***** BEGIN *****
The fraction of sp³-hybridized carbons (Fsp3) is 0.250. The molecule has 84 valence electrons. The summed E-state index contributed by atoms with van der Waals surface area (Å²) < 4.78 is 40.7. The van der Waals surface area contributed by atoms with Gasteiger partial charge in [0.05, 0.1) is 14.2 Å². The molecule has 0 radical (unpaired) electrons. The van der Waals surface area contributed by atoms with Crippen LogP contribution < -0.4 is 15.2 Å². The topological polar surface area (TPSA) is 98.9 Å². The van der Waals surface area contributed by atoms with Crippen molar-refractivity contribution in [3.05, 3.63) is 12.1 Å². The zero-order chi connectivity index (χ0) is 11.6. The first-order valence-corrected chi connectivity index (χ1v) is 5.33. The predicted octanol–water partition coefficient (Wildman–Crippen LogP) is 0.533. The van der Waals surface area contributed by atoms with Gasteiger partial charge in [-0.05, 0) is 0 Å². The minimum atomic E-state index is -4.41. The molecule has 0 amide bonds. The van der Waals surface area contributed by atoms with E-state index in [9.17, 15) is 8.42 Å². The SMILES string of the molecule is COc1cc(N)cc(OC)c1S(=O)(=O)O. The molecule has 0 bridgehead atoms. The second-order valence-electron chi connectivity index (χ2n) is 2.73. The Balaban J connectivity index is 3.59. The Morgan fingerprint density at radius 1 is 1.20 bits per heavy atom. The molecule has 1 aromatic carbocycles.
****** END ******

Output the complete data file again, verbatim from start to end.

The fraction of sp³-hybridized carbons (Fsp3) is 0.250. The molecule has 84 valence electrons. The summed E-state index contributed by atoms with van der Waals surface area (Å²) < 4.78 is 40.7. The van der Waals surface area contributed by atoms with Gasteiger partial charge in [0.05, 0.1) is 14.2 Å². The molecule has 0 radical (unpaired) electrons. The van der Waals surface area contributed by atoms with Crippen LogP contribution < -0.4 is 15.2 Å². The topological polar surface area (TPSA) is 98.9 Å². The van der Waals surface area contributed by atoms with Crippen molar-refractivity contribution in [3.05, 3.63) is 12.1 Å². The zero-order chi connectivity index (χ0) is 11.6. The first-order valence-corrected chi connectivity index (χ1v) is 5.33. The predicted octanol–water partition coefficient (Wildman–Crippen LogP) is 0.533. The van der Waals surface area contributed by atoms with Gasteiger partial charge in [-0.05, 0) is 0 Å². The minimum atomic E-state index is -4.41. The molecule has 0 amide bonds. The van der Waals surface area contributed by atoms with E-state index in [9.17, 15) is 8.42 Å². The SMILES string of the molecule is COc1cc(N)cc(OC)c1S(=O)(=O)O. The molecule has 0 bridgehead atoms. The second-order valence-electron chi connectivity index (χ2n) is 2.73. The Balaban J connectivity index is 3.59. The Morgan fingerprint density at radius 1 is 1.20 bits per heavy atom. The molecule has 1 aromatic carbocycles.